Duncan McLaren has added Harold Acton to Waugh’s pantheon of friends. On this occasion he writes it up as a straight narrative rather that as an addition to the crowd gathering at the now postponed Brideshead Festival at Castle Howard.
He breaks their relationship into three periods: Oxford and After, China and Travel, and Post War. This works quite well, as the Oxford and After period is already covered in other biographies and is well summarized by McLaren. He also notes that Acton’s decision to move to China coincides with Waugh’s adoption of a nomadic life following the breakup of his first marriage. A useful description of Acton’s life and work in China is also provided, a period that is less well known. After the war they met each other from time to time and leave descriptions of those meetings in their memoirs and letters. These are well covered in the article.
Acton’s reputation rests as much or more on his friendships with other writers such as Evelyn Waugh than with his own writing. Waugh relied on Acton’s opinion to consign his first novel to the fireplace and dedicated Decline and Fall to him, but, as time went on, McLaren explains how Waugh became less enamored of Acton’s own writing. That opinion seems to have held up, as little of Acton’s writing aside from his memoirs remains in print. Even those could not be described as “easy reading”.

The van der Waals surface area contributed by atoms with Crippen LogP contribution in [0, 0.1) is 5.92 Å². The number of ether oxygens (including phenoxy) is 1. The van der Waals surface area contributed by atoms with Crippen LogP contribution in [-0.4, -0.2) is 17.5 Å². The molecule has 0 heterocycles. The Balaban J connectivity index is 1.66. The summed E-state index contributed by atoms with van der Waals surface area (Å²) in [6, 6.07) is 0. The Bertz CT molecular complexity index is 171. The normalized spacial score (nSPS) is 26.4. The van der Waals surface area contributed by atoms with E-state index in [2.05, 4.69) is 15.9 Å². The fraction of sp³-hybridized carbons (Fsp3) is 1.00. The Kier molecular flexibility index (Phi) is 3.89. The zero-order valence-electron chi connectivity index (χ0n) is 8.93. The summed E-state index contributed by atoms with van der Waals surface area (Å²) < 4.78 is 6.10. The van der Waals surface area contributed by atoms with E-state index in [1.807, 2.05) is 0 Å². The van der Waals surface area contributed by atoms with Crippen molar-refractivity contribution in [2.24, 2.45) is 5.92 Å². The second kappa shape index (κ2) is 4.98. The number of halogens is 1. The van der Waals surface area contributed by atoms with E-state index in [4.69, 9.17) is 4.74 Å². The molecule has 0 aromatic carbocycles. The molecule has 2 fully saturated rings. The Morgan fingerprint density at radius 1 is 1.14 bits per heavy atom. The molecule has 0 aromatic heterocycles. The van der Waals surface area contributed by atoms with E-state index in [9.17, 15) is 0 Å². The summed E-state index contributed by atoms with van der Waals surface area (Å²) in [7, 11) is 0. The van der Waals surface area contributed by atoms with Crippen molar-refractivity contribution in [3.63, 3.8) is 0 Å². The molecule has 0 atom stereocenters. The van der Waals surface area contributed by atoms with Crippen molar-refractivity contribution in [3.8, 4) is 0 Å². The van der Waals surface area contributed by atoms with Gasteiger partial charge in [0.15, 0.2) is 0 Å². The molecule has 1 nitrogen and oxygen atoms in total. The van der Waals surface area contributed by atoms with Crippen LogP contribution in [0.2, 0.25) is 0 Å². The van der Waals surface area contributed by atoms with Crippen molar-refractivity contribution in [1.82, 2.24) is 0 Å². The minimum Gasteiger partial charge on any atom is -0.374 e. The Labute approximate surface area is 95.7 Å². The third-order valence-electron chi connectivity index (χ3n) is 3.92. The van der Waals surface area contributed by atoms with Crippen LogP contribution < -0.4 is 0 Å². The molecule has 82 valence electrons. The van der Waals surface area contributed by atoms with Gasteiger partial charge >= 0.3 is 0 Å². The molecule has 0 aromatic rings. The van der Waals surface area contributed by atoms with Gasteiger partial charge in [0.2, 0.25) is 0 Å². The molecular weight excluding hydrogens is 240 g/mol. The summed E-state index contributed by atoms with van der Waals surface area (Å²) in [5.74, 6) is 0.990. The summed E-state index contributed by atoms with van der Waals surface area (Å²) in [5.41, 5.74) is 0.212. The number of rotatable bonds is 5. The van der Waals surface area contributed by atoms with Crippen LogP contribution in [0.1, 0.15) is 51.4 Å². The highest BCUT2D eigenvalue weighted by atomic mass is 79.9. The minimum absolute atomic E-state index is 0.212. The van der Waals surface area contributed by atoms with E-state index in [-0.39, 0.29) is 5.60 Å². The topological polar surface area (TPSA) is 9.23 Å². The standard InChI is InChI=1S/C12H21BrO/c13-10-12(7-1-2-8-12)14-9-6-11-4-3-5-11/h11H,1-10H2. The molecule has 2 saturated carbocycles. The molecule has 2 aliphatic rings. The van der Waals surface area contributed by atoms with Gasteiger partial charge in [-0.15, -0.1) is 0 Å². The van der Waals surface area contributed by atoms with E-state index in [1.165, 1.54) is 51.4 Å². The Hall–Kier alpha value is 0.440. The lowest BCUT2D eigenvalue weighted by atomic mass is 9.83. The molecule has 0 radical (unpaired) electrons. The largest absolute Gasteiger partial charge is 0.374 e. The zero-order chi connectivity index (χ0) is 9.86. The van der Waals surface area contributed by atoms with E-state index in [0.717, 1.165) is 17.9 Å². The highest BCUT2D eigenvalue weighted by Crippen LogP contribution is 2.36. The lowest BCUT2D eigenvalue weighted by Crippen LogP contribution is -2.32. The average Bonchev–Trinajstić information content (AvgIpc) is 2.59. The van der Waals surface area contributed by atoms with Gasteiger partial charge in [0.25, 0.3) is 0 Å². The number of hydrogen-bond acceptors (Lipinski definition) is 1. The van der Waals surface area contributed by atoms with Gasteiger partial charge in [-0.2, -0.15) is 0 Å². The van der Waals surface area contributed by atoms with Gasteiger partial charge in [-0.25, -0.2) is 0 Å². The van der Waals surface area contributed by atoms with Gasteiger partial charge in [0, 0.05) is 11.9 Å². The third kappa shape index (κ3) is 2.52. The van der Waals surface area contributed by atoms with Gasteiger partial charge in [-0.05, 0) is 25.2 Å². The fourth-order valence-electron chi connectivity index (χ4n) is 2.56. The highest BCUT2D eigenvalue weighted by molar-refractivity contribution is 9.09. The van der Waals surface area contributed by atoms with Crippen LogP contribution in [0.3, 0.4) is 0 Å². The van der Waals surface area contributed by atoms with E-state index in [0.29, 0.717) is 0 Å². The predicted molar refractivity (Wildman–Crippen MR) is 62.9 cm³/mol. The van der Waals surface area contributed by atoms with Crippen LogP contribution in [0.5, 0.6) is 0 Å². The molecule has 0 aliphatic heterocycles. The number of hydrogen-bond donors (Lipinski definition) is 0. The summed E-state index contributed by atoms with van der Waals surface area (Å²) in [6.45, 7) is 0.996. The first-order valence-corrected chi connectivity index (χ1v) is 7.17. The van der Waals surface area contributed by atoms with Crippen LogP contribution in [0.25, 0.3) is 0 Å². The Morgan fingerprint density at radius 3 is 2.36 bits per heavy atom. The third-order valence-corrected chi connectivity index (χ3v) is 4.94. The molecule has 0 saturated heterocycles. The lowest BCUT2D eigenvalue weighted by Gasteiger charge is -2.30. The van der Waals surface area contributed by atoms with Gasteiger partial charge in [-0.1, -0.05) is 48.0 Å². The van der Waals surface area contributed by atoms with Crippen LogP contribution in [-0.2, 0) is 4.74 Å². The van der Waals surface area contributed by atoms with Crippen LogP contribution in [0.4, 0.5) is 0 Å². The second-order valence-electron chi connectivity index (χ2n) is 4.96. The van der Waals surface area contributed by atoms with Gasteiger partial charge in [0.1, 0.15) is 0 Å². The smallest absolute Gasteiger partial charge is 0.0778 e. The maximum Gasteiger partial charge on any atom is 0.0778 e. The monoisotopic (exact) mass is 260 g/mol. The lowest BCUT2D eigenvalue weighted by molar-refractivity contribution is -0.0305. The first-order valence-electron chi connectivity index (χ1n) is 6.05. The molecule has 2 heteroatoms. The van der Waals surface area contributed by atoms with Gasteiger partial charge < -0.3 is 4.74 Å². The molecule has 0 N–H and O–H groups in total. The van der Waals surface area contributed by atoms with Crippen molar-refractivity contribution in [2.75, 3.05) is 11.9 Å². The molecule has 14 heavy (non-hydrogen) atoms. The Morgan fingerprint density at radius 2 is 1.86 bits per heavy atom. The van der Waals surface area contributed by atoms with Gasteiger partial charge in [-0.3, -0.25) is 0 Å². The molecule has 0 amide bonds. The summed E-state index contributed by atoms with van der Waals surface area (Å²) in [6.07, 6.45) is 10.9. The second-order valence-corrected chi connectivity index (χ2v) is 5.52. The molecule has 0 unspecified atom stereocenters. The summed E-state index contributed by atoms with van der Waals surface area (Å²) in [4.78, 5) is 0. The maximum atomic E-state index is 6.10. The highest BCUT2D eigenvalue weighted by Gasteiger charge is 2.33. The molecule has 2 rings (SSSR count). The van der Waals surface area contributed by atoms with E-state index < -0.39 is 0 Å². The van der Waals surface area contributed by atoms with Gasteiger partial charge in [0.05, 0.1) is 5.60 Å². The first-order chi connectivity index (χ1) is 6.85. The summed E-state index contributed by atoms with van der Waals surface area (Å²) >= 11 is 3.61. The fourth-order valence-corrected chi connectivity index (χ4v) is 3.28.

McLaren also introduces the book Children of the Sun: A Narrative of ‘Decadence’ in England After 1918 (1976) into the article. This is by Martin Burgess Green (1927-2010) who taught at Tufts University for many years. This set out to describe the group of aesthetes and intellectuals who formed around Harold Acton and Brian Howard in the 1920s. McLaren provides some interesting background on Green’s research for the book as well as Acton’s rather negative reaction to it. The book is still in print although you may have to search more diligently than usual to find it. Here is a link to the entire article.